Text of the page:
Advertising agencies are in the field of public relations. Stanley Walker in City Editor (1934) wrote, "Bernays must receive credit, or blame, for an important shift in the methods used by the large advertising agencies." He tells of the organization of a public relations department in the J. Walter Thompson organization.
Such departments multiplied rapidly. In some cases they were used as a free premium to ensure continuity of an advertising account. Later, agencies charged for their services. When clients objected to paying two fees, the usual 15 percent and a charge for public relations services, or when the agencies feared that the media might think they were looking for free reading notices in the media, the public relations activity of the agency was often made an independent function. Separate corporate entities were established by the agencies, often with names that did not dis-close their association with the parent body. Often they were headed by men who did not have the stature of independent practitioners, nor, as a rule, their earning power. These satellite agencies made much headway, because the client was already in hand from the advertising agency. Occasionally top people in these organizations left to form their own independent organizations.
A New Force in Leadership
We live in an era of public relations. Before the profession emerged, leadership was based on hunch and insight. If the leader understood his public intuitively, he might lead them to social or antisocial ends. Public relations introduced a new idea and a new element into leadership. Daniel Boorstin, historian and Librarian of Congress, calls the idea the "feedback." The leader uses public relations strategies and tactics. He no longer depends on intuition. Studies and surveys of the public are made before action. The leader practices engineering of consent.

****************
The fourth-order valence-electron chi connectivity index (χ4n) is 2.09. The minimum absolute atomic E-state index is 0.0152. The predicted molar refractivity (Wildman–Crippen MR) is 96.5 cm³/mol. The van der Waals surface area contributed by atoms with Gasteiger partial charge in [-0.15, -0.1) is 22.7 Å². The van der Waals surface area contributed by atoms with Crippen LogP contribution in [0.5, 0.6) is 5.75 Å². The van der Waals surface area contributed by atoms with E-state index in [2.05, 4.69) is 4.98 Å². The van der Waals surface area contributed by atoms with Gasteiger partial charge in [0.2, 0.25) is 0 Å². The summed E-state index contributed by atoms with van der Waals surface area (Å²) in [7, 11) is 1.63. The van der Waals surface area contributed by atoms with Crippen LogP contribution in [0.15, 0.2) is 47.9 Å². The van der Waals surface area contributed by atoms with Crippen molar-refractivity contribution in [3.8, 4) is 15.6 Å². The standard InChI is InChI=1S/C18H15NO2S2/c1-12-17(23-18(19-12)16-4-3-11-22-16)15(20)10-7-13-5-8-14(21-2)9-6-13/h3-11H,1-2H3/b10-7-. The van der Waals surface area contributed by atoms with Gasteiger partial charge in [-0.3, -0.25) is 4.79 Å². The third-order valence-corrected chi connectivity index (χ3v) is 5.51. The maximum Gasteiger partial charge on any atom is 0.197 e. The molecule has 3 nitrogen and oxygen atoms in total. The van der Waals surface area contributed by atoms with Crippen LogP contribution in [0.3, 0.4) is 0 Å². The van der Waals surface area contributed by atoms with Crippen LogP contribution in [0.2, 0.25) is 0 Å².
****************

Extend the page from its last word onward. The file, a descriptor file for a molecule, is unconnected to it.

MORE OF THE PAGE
Study makes possible an understanding of individual and group behavior and action on this understanding. The practitioner thinks of the public in terms of groups. Action is planned to intensify favorable attitudes, convert those on the fence, and negate the negative. This new instrument of leadership helps bring about desirable change. It provides sound minority ideas with powerful leverage.
The Many Publics in Public Relations
The public relations practitioner does not think of the public as a single public. Publics are made up of people of different group interests and interest groups. Individuals are often members of more than one group. There are multiple approaches to the individual through these group alignments. An individual may be a member of the consumer public, the stockholder public, the employee public, and so on.
In determining the policy of an organization, all the publics upon which it is dependent are taken into consideration in planning public relations policy and program. The public relations adviser plans to achieve the highest possible adjustment between a unit and its publics.
This is done through recommending changes in behavior of the principal as indicated by public opinion surveys. Information is supplied to the public's concerned so that what they think and do may be based on fact. Persuasion of the public may be required to affect the attitudes and actions of the public to the products, ideas, or services of the principal.